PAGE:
Professor Wiseman Nkuhlu recently delivered the keynote address at the centenary celebrations of the Faculty of Economic and Management Sciences at the University of Pretoria (UP). This was followed by a panel discussion during which some interesting points were raised.
Nkuhlu is Chancellor of the University of Pretoria, chair of the board of KPMG in South Africa, and a member of the Advisory board of the South African Institute of Chartered Accountants (Saica). He was the first black chartered accountant in South Africa, and over the next 40 years achieved many academic accolades and received many awards.
In his book Enabler or Victim? KPMG SA and State Capture (KMM Review Publishing, September 2020) he discusses ethics, transparency, corporate accountability, and the role of chartered accountants in society.
Called on to navigate KPMG through the crisis of being embroiled in state capture in 2018, he had to consider how KPMG could have ignored the information in the market, and find itself in a position that damaged its brand. When KPMG was accused of being complicit in state capture, the first reaction was disbelief. Thereafter, disbelief turned into denialism.
Nkuhlu says KPMG’s reaction took too long; someone should have stood up and said: “Not in the name of KPMG”.
Once appointed at KPMG, he insisted that each auditor’s commitment to integrity be reviewed.
In his book he discusses the desires that define our behaviours; and the desires that drive the behaviours of professional and business leaders. According to Nkuhlu, our egos drive self- interest. However, an understanding of our purpose in society should really drive our behaviours. Behaviours in turn influence decisions.
The profession in a nutshell
In trying to analyse what happened at KPMG, Nkuhlu reflects on the purpose of the audit profession, and that is of checking and verifying the financial statements of a company.
In reforming the audit profession, auditors should introduce risk management, and should not be swayed by commercial success and recognition by clients that they serve.
All professionals and business leaders should interrogate themselves and understand what really drives them, and what drives their conduct.
Nkuhlu is of the firm view that professionals and business leaders must aspire to a greater good.
He suggests that more audit firms should be developed to take on large complex audits.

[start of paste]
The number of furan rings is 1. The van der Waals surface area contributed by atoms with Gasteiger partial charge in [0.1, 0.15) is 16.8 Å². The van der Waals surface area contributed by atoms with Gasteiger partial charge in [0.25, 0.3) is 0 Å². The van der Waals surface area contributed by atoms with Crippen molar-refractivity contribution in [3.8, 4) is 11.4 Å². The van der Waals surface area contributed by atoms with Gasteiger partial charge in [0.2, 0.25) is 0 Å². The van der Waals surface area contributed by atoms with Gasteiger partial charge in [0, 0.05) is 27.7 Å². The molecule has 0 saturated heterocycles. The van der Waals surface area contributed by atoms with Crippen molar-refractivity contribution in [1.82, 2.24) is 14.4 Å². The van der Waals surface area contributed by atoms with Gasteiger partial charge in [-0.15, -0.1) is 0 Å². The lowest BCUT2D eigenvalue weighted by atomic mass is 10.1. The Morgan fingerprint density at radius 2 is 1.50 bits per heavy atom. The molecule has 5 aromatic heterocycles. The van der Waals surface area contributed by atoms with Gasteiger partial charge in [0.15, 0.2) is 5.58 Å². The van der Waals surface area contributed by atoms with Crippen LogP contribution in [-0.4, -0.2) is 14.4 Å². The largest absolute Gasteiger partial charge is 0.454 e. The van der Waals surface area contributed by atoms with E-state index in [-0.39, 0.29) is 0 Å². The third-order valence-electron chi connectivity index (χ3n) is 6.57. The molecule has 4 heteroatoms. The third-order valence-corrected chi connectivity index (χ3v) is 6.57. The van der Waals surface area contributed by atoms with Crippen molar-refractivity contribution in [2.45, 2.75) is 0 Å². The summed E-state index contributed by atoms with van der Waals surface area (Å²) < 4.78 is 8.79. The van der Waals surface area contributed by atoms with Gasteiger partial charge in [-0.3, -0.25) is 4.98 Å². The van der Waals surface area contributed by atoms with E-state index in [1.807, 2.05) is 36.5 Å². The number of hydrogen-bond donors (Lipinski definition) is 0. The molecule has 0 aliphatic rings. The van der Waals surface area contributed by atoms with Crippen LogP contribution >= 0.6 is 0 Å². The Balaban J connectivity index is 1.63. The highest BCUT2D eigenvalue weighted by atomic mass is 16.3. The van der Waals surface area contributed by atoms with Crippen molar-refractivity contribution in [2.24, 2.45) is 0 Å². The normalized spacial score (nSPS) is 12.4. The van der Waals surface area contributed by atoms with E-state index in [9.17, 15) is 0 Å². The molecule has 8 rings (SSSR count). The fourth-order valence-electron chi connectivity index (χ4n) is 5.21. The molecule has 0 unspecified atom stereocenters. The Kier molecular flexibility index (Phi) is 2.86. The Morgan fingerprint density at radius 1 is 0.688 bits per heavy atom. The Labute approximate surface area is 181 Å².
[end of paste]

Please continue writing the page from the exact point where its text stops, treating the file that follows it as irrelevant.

Professor Tawana Kupe, vice-chancellor and principal of UP, led the very interesting panel discussion that followed. The panel included Nkuhlu; senior counsel and former supreme court judge Professor Mervyn King (aka Mr Corporate Governance SA); and Professor Karin Barac, deputy dean of research and postgraduate studies in the faculty of economic and management sciences at UP.
Barac sees the ideas put forward in Nkuhlu’s book as, collectively, being an enabler or motivator to restore the respect in the profession. She spoke of the competing logic in the audit profession, commercialism versus professionalism. She also spoke of the complexity of business, and the need for greater scepticism to be displayed by accountant and auditors.
Due to the complexity, auditors often have to rely on experts, and these experts are in the consulting divisions of the audit practice.
Barac said universities teach in silos. Accounting and auditing students don’t understand much about business. It is important that students develop critical thinking skills and judgement.
Educators have a responsibility to deliver auditors with technical skills, and who will act in the public interest.
King, who along with Linda de Beer, is co-author of The Auditor: Quo Vadis (Routledge, June 2018), said that if one of the Big Four auditing firms (Deloitte, Ernst & Young, KPMG, and PricewaterhouseCoopers) had to collapse, it would be disastrous for the audit profession.
King raised the very important point that smaller firms don’t have the capital to obtain artificial intelligence. Auditing a large bank requires artificial intelligence.
King is also of the view that audit rotation would put strain on the profession.
He further referred to the liability risk; the Big Four are exposed to hundreds of millions, and take out limited liability insurance. Hence, when a listed company goes under, audit firms are seen to have deep pockets. Auditors are often sued even where they have no culpability. He noted that bankruptcies are caused by many different events.
King mentioned an interesting anomaly: that when a director makes a bad business judgement, they are protected if they can demonstrate that it was a rational decision and there was no conflict of interest.
An auditor does not have this safe haven, and always has the Sword of Damocles hanging over their head. King said there should be an “auditor judgement rule”.
King emphasised that the auditor does not draw up the financial statements; the directors do. The auditor’s job is to ascertain that the financial statements are a fair reflection of the company, and are in accordance with International Financial Reporting Standards.
King said it is not possible to legislate an ethical state of mind.
An auditor should reflect on how they are adding value to society. King also said that companies should have intergenerational diversity. He said those who belong to Generation Z are different; they want value to be added to society. Companies must develop a global sustainability standard, he said.
Nkuhlu said the crux is to understand the desires that drive behaviour. If behaviour is driven by self-interest, and if this becomes a dominant driver of behaviour, the planet will end up crashing.